One Year After His Election, Capitalism’s Crisis Gives the Lie to Obama’s Promises
Today, a year after Obama's inauguration and the euphoria that accompanied it, what assessment can we make of the "change" that Obama was supposed to deliver? There's been plenty of change but not much of it for the better. The government still dreams up more bail-outs for the banking and auto industries, while unemployment is still going through the roof and has risen officially above 10 percent (in reality if we count discouraged workers, who have given up looking for jobs that don't exist, and underemployed workers who are forced to accept part-time employment, it is close to 20 percent), foreclosures and evictions continue unabated, and slow, partial withdrawal of combat troops from Iraq has begun to enable Obama to escalate the war in Afghanistan and unleash a virtual civil war in Pakistan (some bourgeois media pundits now call it the "Afpak" war. President Obama even became the first Nobel Peace Prize winner in history to deliver an acceptance speech justifying war.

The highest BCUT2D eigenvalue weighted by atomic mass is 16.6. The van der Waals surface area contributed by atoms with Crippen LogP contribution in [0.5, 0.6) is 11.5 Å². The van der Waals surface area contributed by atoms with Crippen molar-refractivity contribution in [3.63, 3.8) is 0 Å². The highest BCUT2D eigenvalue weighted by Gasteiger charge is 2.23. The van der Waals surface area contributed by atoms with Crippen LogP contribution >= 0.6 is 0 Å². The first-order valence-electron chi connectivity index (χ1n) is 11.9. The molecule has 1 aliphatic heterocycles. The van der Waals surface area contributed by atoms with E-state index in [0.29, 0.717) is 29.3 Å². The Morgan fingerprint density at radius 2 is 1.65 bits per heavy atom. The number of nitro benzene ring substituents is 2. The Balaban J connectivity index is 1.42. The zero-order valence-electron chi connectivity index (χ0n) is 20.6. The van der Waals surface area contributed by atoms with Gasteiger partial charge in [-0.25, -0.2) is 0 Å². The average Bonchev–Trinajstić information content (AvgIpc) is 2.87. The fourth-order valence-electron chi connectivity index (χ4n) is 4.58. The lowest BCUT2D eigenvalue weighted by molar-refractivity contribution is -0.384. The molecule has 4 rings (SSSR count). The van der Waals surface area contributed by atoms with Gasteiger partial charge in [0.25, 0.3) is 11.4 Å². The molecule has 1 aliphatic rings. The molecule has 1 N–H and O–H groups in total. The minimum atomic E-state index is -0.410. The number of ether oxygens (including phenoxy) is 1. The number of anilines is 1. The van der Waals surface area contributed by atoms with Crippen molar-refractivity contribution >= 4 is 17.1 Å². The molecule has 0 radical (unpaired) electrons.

At this time last year the ruling class enjoyed a great ideological victory and basked in the glow of the after-election euphoria and rejuvenation of the democratic mystification, which led to a lull in class struggle. At the time, we predicted that the euphoria would be short-lived, perhaps a year or a year-and-a-half until it wore off. As we noted in Internationalism 149, "the failure of the Obama administration to bring the promised ‘change' for the better will lead inevitably to disenchantment and seething discontent." This has proven correct. There has been considerable inroads into Obama's support, as his promises of "change" are increasingly revealed as demagogic rhetoric lacking substance. Even the bourgeoisie's own polls show that Sarah Palin's approval ratings (48%) are higher than Obama at 44%!